Yes, it would be useful to get a better explanation as to why a land price register is not included in the provisions of the Bill but I urge the Government to change its mind on this and make provision for such a register. I will be bringing forward a number of amendments in that regard. It is legitimate to ask, given how important land is in terms of housing construction and affordability, why the Government seems to be okay with not knowing what is going on with land prices and transactions. It is quite incredible in the context of the disaster we are facing. We have the highest ever house prices and rents in the country and the largest ever number of people living in homelessness. I have people, especially young people and those in their early 30s, telling me that the only way they feel they will ever be able to afford to live and to move out of their parents' home is if they leave the country. That is the situation we are facing. People with lots of the skills we need in our education and healthcare systems, disability services and every other section of the economy and society are leaving. Indeed, we are losing people with the skills in housing construction that we desperately need. I urge the Government to take a change of approach on this matter.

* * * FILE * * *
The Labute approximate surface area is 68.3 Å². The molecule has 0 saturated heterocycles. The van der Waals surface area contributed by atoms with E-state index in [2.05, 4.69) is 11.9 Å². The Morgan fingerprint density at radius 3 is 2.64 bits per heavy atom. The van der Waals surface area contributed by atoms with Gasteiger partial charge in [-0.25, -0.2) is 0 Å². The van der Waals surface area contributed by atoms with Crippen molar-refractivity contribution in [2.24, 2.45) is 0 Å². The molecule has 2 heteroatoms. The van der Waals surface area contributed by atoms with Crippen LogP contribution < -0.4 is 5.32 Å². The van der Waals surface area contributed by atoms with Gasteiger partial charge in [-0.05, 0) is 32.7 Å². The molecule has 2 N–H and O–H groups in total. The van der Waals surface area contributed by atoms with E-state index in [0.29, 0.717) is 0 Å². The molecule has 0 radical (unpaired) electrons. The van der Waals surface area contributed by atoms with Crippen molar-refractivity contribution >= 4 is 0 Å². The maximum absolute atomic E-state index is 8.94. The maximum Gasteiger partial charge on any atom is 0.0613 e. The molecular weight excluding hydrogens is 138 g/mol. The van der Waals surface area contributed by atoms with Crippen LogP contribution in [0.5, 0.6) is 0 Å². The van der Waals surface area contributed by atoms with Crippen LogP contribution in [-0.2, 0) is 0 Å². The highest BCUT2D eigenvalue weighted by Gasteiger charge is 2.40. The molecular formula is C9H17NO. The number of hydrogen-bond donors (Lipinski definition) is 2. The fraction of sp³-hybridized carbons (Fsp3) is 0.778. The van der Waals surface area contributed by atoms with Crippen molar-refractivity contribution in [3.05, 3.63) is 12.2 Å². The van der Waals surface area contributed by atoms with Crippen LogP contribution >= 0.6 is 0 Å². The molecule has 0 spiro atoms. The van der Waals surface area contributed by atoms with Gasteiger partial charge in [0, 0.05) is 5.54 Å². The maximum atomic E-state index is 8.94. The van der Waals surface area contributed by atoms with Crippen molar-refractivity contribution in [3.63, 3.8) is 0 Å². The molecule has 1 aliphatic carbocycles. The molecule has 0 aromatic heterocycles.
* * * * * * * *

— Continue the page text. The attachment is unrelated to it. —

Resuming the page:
The second issue I want to raise regarding Tailte Éireann and the merging of the three offices and their functions relates specifically to the role of the Valuation Office. I will give an example to illustrate my point. The office needs to be closed and I will be looking to bring forward an amendment to that end. The example of the issue I am raising is from my constituency but it applies to lots of other parts of Dublin and elsewhere around the country. There is an area in my constituency called Clongriffin, much of which was built ten to 15 years ago. It includes a lot of empty commercial space and vacant commercial units. In fact, more than 50% of the ground-floor units in this large new townland have never been occupied. They have been left as shell units, which gives the area a vacant, unfinished feel and means the community has not been able fully to solidify. There is a revenue loss arising from the lack of commercial rates being brought in, a social cost for the community, a cost to the local businesses as a consequence of reduced footfall and an opportunity cost arising from having buildings empty that should be used for commercial or community purposes. Leaving those buildings vacant in the middle of a housing crisis is absolutely scandalous.